The Most Famous Female Serial Killers

Serial killing isn't just a man's game. There are plenty of women murderers out there too.

While women serial killers are much less common than their male counterparts, history is full of killers of the fairer sex.

In this article, we've put together the 13 most famous women serial killers of all time.

Our list of female serial killers includes:

  • Aileen Wuornos
  • Lizzie Borden
  • Belle Gunness
  • Myra Hindley
  • Jane Toppan
  • Juana Barraza
  • Rosemary West
  • Amelia Dyer
  • Joanna Dennehy
  • Dorothea Puente
  • Nannie Doss
  • Judy Buenoano
  • Amy Archer-Gilligan

From the Old Lady Killer to a professional wrestler serial killer, what you find below might surprise you.

Aileen Wuornos

Female Serial Killer Aileen Wuornos

Feminist icon or serial killer, Aileen Wuornos is one of the most infamous names in modern true crime.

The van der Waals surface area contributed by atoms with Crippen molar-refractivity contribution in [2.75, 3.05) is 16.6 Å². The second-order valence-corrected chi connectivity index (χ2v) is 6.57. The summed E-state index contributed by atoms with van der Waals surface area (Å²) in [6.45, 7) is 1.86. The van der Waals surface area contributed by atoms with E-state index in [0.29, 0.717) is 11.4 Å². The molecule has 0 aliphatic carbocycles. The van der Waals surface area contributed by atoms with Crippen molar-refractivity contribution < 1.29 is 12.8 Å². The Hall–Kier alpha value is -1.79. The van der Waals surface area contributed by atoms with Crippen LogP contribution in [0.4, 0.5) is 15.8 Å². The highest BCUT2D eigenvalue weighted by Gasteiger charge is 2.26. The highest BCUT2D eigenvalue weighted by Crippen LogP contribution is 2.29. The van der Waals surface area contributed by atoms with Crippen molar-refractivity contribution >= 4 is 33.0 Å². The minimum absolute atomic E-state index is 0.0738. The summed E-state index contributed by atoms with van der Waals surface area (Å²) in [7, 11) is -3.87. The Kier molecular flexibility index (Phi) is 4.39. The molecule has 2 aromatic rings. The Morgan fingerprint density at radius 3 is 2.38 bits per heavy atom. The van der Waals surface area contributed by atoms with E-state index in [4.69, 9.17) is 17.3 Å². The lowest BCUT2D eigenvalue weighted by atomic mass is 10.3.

Operating as a sex worker throughout Florida in the late eighties, Wuornos was responsible for the deaths of seven men in total, all of whom were shot at point blank range.

All of the men who Wuornos killed were clients who'd enlisted her services, but according to Wuornos, all of the clients turned violent. Her murders were allegedly all acts of self defense, although Wuornos later retracted these claims.

Wuornos was arrested in 1991 and sentenced to death. She was executed by lethal injection in 2002. To this day, she's one of the most culturally relevant serial killers in history.

Lizzie Borden

Lizzie Borden Serial Killer

Lizzie Borden took an axe, and gave her mother forty whacks. When she saw what she had done, she gave her father forty-one.

While this poem might not be completely factually accurate, it's enough to give you an overview of Lizzie Borden's atrocious crimes.

In 1892, 32-year-old Lizzie Borden was accused of killing her father and stepmother after both were found murdered with an axe in their home.

Lizzie was immediately placed as a suspect as evidence showed she'd burned some of her clothing in the days following the deaths, not to mention she had a strained relationship with both carers.

A very public trial followed, and while many people assumed Lizzie's guilt, she was acquited of the murders in 1893. The case remains officially unsolved, and the Borden boarding house murders remain a staple of popular and true crime culture to this day.